The countless benefits of voice over Internet Protocol (VoIP) calls, including the cost-effectiveness of it and the ability to provide companies with mobility have become widely known in recent years and have become a major reason for budget-conscious companies to switch to it.
Yet, despite proven statistics that it can slash telephone bills with as much as 40% in South Africa, many local company owners are still reluctant to change to VoIP to meet their telecommunications needs. Why?
The hesitation to change to VoIP is because of the widely held belief that voice communication delivered via the data network is less reliable, especially when compared to the traditional, circuit-switched public telephone network, which has made consumers used to voice calls of impeccable quality.
That’s because VOIP is delivered over a best-effort network, without fundamental quality of service guarantees, and network routers handle traffic on a first-come, first-served basis. Therefore, routers on high-volume traffic links may cause delays that exceed permissible thresholds for VoIP. And VoIP does not provide a network-based mechanism to ensure that data packets are not lost, and are delivered in sequential order. And many companies are not willing to sacrifice quality when it comes to their business calls. Although the quality of VoIP calls has improved drastically over the years, there are still issues that might affect the quality of calls. The amount of bandwidth you have at your disposal will affect the quality of the calls you have on VoIP. Those who have a slow Internet connection will have really bad VoIP calls, with it breaking up constantly. Other aspects that might affect calls include the equipment you use, the location of your hardware, and even the weather – with thunderstorms, wind and other conditions causing static.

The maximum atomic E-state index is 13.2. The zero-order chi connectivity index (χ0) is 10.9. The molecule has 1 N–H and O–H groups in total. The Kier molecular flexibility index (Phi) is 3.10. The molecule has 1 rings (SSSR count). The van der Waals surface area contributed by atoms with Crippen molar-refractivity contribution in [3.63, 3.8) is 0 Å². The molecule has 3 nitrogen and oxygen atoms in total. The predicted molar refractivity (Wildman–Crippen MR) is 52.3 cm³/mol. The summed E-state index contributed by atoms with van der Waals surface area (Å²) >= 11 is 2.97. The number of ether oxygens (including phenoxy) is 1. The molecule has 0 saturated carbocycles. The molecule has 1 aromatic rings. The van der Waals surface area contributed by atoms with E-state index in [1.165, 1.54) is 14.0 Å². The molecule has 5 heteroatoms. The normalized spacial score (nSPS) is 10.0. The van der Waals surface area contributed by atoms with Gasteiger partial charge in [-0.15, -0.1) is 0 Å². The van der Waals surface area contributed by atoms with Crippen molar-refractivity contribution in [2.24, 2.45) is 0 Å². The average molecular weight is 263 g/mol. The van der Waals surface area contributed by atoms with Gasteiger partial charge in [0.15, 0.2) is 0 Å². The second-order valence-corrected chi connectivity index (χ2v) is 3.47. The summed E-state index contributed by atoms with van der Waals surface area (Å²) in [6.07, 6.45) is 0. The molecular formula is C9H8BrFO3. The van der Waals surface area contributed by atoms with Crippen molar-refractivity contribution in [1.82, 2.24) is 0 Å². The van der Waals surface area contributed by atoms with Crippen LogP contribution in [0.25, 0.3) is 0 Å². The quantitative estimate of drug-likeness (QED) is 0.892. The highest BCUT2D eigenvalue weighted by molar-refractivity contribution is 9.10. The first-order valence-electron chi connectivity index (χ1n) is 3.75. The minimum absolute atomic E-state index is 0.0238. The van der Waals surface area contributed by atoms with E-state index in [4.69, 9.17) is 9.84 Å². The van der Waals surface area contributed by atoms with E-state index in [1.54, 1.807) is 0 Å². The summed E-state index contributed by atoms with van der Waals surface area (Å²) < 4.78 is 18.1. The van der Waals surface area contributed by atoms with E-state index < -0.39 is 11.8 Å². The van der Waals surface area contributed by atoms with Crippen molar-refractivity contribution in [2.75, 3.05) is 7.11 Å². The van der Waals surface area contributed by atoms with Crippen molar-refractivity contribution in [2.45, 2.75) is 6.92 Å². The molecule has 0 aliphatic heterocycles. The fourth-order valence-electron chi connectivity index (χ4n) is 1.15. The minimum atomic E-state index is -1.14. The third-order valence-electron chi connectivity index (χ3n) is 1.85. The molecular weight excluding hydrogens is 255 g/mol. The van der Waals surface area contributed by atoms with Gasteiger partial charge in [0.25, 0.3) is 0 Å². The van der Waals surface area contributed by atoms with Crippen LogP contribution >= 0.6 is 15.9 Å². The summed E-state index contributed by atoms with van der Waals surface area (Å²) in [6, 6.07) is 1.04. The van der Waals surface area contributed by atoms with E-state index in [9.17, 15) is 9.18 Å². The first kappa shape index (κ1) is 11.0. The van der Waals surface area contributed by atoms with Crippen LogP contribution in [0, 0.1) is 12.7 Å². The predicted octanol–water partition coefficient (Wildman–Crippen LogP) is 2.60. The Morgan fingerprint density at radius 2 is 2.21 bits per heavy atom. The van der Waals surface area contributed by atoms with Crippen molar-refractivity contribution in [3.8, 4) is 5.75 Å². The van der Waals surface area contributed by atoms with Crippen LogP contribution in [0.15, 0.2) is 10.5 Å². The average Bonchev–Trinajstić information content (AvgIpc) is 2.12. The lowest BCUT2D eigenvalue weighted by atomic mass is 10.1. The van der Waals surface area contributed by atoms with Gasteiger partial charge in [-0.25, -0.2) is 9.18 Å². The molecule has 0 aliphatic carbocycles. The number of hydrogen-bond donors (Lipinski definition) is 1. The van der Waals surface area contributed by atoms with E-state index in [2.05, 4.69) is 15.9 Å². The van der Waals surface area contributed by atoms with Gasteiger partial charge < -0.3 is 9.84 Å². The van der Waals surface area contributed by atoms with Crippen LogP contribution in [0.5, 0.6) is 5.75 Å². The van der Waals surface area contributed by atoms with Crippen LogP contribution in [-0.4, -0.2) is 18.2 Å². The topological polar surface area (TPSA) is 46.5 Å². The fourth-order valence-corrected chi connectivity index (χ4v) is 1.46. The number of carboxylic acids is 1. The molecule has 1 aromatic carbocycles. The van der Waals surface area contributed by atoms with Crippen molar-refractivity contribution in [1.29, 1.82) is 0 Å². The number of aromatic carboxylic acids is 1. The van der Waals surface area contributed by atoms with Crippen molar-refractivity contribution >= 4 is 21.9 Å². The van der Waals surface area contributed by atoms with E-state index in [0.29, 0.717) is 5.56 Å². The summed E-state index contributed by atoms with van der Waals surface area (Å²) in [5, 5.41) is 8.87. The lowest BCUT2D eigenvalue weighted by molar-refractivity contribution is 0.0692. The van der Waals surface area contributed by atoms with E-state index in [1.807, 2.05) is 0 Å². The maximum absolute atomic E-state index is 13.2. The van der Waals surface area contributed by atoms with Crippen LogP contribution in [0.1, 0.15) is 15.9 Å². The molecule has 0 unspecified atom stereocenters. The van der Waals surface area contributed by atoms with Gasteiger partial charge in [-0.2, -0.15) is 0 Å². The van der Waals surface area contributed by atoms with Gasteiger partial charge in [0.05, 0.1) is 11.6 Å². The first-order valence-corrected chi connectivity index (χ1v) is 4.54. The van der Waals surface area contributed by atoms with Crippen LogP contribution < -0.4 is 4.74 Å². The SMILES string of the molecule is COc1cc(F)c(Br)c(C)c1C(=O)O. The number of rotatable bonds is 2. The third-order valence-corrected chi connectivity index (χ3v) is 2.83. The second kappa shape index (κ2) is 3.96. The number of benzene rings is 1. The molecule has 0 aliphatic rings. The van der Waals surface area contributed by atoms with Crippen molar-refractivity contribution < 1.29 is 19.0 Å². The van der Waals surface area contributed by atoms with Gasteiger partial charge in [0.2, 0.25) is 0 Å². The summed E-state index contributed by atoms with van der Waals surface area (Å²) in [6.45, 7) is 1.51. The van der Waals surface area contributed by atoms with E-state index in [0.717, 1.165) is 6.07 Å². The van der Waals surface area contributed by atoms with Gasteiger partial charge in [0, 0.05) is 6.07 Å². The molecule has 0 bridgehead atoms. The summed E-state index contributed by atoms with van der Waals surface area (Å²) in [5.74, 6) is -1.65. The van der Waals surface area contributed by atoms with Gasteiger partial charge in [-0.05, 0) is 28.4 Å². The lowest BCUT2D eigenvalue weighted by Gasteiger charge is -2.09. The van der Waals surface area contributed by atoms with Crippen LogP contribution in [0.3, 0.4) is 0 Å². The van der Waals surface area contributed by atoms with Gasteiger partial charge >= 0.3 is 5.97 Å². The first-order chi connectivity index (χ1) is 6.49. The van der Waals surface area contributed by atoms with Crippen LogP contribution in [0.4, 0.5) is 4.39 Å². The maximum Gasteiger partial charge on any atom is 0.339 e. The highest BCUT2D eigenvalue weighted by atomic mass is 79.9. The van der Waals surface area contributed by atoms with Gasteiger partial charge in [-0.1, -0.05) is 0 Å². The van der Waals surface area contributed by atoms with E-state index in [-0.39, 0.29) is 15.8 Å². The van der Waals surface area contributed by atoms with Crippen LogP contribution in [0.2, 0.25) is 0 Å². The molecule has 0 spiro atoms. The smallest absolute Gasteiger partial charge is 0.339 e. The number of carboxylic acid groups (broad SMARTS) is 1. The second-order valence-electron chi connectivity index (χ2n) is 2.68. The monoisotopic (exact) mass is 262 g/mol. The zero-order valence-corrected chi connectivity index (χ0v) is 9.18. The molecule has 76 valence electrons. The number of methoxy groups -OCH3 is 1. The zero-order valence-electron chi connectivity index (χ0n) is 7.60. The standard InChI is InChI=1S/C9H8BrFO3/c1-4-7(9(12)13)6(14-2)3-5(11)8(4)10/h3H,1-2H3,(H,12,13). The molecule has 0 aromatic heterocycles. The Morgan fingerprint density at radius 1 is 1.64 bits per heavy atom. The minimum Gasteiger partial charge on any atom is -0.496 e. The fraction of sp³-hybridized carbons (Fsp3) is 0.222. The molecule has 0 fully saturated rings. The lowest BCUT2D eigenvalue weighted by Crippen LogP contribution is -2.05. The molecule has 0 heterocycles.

That with all the cost-saving benefits VoIP has to offer, investing in a quality network foundation and broadband connection will ensure optimum call quality and ultimately a small price to pay.
Voice over Internet Protocol (VoIP) is a protocol for the transmission of voice data via the Internet. In plain English, this gives one the ability to make voice calls over the Internet. Other terms used are Internet Telephony, Broadband Phone, IP Telephony or Voice Over Broadband. The providers of the Internet Telephony services use different protocols for transmitting the voice signals over an IP network on the Internet. These protocols are referred to as Voice Over IP.
The idea of being able to make telephone calls over the Internet has been around ever since the beginning of the development of the Internet. The Network Voice Protocol was an experiment carried out by the people who founded the ARPANET (the prototype of the internet as we know it today).
These experiments resulted in the internet being used to transmit voice signals as early as 1973. However, this technology only became available to end-users like you and me, from the 1990s. The later part of the 1990s witnessed many technological developments in this field, which has resulted in the VOIP facilities being commonly available to everyone today.
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